Predicting Cavitation in Journal Bearings

January 30, 2015

Journal bearings are lubricated components that support a rotating shaft. Cavitation affects the performance of these bearings and must be considered during the design stage. Here, I’ll explain what journal bearings are and why predicting cavitation is important, as well as share an industry example with you.

What Are Journal Bearings?

Journal bearings are typically used to support a rotating shaft. They are made of two parts: a shaft (or journal) rotating in a fixed bearing. To reduce the friction and wear between the fixed bearing and the rotating shaft, the thin gap between these two parts is filled with a viscous fluid, such as oil, thus avoiding surface-to-surface contact. This lubricant also damps undesirable mechanical vibrations. This thin layer of fluid is referred to as the lubrication layer. Its thickness is ideally in the realm of thousandths to hundredths of a millimeter.

About Cavitation

Because of the loads applied to the bearing and the shaft, the lubrication layer’s thickness is not constant, and neither is the flow pressure. When the flow pressure drops below the ambient pressure, the air and other gases dissolved within the lubricant are released. This phenomenon, characteristic of loaded bearings, is known as cavitation or gaseous cavitation.

The cavitation region in a journal bearing.
Schematic of a journal bearing.

In some cases involving high-frequency varying loads, as in internal combustion engines, the pressure might drop below the oil vapor pressure (which is lower than the ambient pressure). In this case, bubbles are formed by rapid evaporation/boiling of the oil. This phenomenon is known as vapor cavitation.

Being able to predict the onset and extent of cavitation in the lubrication layer is important for two main reasons:

  1. The onset and extent of gaseous cavitation in a journal bearing determines the load that can be applied to the bearing.
  2. The implosion of vapor cavitation bubbles creates some serious damage to the journal and bearing surfaces.

Predicting Cavitation

The pressure of the lubricant can be computed from the Reynolds equation. This equation is not solved in the three-dimensional fluid domain between the bearing and the shaft, but instead on a two-dimensional surface within the gap.

The geometry of the journal bearing.

Therefore, the clearance between the shaft and the bearing is not represented in the geometry, where the two parts are in contact. This “lower dimension” approach drastically reduces both the CPU usage and memory load during the model resolution. In the COMSOL Multiphysics simulation software, the Reynolds equation has been modified to account for gaseous cavitation effects.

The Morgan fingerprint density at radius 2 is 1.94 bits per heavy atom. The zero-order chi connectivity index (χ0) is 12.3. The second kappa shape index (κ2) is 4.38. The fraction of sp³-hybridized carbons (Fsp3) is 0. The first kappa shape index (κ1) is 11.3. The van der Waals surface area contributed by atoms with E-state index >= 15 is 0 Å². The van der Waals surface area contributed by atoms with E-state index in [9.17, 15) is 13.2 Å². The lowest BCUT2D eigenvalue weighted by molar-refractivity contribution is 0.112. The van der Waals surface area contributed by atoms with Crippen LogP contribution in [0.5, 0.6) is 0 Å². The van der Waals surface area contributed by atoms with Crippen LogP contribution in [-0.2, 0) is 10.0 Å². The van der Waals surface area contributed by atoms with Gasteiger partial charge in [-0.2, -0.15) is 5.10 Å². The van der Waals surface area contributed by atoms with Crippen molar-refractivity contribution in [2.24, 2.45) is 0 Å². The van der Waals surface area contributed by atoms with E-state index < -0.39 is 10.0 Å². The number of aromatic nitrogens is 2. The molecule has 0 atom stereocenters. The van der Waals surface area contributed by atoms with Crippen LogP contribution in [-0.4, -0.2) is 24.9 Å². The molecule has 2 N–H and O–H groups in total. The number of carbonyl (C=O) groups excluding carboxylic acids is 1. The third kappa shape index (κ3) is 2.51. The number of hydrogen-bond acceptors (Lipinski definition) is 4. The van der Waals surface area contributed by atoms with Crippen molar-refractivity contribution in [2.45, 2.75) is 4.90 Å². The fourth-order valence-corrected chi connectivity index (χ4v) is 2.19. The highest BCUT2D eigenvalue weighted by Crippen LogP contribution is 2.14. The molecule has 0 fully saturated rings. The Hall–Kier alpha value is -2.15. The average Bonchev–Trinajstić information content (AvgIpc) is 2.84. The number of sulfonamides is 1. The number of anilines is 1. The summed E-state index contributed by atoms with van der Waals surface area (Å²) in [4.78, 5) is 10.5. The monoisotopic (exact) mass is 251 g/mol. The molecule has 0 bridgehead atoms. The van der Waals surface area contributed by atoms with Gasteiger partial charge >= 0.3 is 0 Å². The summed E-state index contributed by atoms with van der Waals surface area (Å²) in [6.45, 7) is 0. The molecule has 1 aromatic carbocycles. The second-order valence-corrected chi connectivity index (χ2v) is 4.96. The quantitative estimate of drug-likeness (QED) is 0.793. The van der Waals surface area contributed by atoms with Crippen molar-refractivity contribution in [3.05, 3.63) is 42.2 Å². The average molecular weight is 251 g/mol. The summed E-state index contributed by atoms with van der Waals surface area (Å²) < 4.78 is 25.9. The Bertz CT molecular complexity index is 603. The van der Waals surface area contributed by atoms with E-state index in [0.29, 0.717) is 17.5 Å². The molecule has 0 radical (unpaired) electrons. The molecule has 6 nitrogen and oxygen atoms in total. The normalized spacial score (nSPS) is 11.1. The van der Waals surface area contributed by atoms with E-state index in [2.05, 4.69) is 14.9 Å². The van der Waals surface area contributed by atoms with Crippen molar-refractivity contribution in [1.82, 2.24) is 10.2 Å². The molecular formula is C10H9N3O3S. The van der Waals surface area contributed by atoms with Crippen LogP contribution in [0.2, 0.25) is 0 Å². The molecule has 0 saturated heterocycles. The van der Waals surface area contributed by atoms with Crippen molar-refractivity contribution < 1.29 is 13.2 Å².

An example of predicting cavitation in journal bearings.

This tutorial from our Model Gallery predicts the onset and extent of cavitation in the lubrication layer of a journal bearing. The color represents the mass fraction of the lubricant in the cavitation region. The white contour shows the outline of the region of cavitation. (This model requires COMSOL Multiphysics and the CFD Module.)

Industry Example: Dynamics of Rotors on Hydrodynamic Bearings

At the COMSOL Conference 2013 Rotterdam, Rob Eling from Mitsubishi Turbocharger & Engine Europe presented his work where he used COMSOL Multiphysics and the thin film physics interface to evaluate the risk of rotor instability caused by the interaction between the rotor and the bearings in a turbocharger.

An analysis of rotor instability.
Image Credit: R. Eling, Mitsubishi Turbocharger & Engine Europe, Almere, The Netherlands.

This highly nonlinear analysis involves two main components:

  1. A flexible shaft (shown in gray in the above plot) linking both sides of the turbocharger.
  2. Two individual hydrodynamic bearings (shown in colors in the above plot).

The coupled analysis of this problem enables the prediction of the following critical performance criteria:

  • The stability of the rotor to ensure safe operation under all loading conditions.
  • The response of the rotor to unbalanced loads to prevent wear and noise issues.
  • The friction losses in the bearings.

Because of the complexity of the model, the problem was tackled in three steps.

Step 1

The first step involved performing an analysis of the rotor dynamics (i.e., the structural mechanics problem without considering the bearings):

A model depicting the evaluation of rotor dynamics.
Image Credit: R. Eling, Mitsubishi Turbocharger & Engine Europe, Almere, The Netherlands.

Step 2

In the second step, he performed an analysis of the hydrodynamic bearings:

Modeling the hydrodynamic bearings.
Image Credit: R. Eling, Mitsubishi Turbocharger & Engine Europe, Almere, The Netherlands.

Step 3

Finally, he ran an analysis of the coupled rotor-bearing system:

A model illustrating the analysis of a coupled rotor-bearing system.
Image Credit: R. Eling, Mitsubishi Turbocharger & Engine Europe, Almere, The Netherlands.

Eling ran simulations over the full operating range and showed the presence of many interesting — and potentially dangerous! — self-induced vibrations of the system due to the fluid-structure interactions between the rotor and the bearings.

Additional Resources

For more information on the research shown here, please refer to Eling’s paper “Dynamics of Rotors on Hydrodynamic Bearings“, as presented at the COMSOL Conference 2013 in Rotterdam. If you have any questions, please contact your local technical support team.

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